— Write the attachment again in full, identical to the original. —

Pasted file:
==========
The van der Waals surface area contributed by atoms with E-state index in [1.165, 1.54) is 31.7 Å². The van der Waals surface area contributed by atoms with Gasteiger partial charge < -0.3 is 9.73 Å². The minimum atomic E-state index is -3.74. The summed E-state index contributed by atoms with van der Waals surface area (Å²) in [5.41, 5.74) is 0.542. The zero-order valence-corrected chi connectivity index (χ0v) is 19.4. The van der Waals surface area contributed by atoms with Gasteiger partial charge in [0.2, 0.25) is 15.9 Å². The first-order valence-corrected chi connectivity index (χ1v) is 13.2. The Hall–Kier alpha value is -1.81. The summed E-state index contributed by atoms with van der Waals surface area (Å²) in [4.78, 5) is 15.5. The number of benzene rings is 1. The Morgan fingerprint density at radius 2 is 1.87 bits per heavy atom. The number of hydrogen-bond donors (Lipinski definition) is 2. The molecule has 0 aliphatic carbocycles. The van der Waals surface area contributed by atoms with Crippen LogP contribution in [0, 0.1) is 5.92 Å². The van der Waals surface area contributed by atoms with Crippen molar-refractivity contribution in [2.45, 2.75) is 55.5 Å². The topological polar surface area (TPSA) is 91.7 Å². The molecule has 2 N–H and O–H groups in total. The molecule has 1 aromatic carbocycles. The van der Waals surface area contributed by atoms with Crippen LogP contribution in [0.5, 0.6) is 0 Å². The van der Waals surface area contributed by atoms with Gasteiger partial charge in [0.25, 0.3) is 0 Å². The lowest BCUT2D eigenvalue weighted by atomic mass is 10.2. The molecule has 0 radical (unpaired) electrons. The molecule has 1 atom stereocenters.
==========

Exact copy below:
The van der Waals surface area contributed by atoms with E-state index in [1.165, 1.54) is 31.7 Å². The van der Waals surface area contributed by atoms with Gasteiger partial charge < -0.3 is 9.73 Å². The minimum atomic E-state index is -3.74. The summed E-state index contributed by atoms with van der Waals surface area (Å²) in [5.41, 5.74) is 0.542. The zero-order valence-corrected chi connectivity index (χ0v) is 19.4. The van der Waals surface area contributed by atoms with Gasteiger partial charge in [0.2, 0.25) is 15.9 Å². The first-order valence-corrected chi connectivity index (χ1v) is 13.2. The Hall–Kier alpha value is -1.81. The summed E-state index contributed by atoms with van der Waals surface area (Å²) in [4.78, 5) is 15.5. The number of benzene rings is 1. The Morgan fingerprint density at radius 2 is 1.87 bits per heavy atom. The number of hydrogen-bond donors (Lipinski definition) is 2. The molecule has 0 aliphatic carbocycles. The van der Waals surface area contributed by atoms with Crippen LogP contribution in [0, 0.1) is 5.92 Å². The van der Waals surface area contributed by atoms with Crippen molar-refractivity contribution in [2.45, 2.75) is 55.5 Å². The topological polar surface area (TPSA) is 91.7 Å². The molecule has 2 N–H and O–H groups in total. The molecule has 1 aromatic carbocycles. The van der Waals surface area contributed by atoms with Crippen LogP contribution in [0.5, 0.6) is 0 Å². The van der Waals surface area contributed by atoms with Gasteiger partial charge in [0.25, 0.3) is 0 Å². The lowest BCUT2D eigenvalue weighted by atomic mass is 10.2. The molecule has 0 radical (unpaired) electrons. The molecule has 1 atom stereocenters.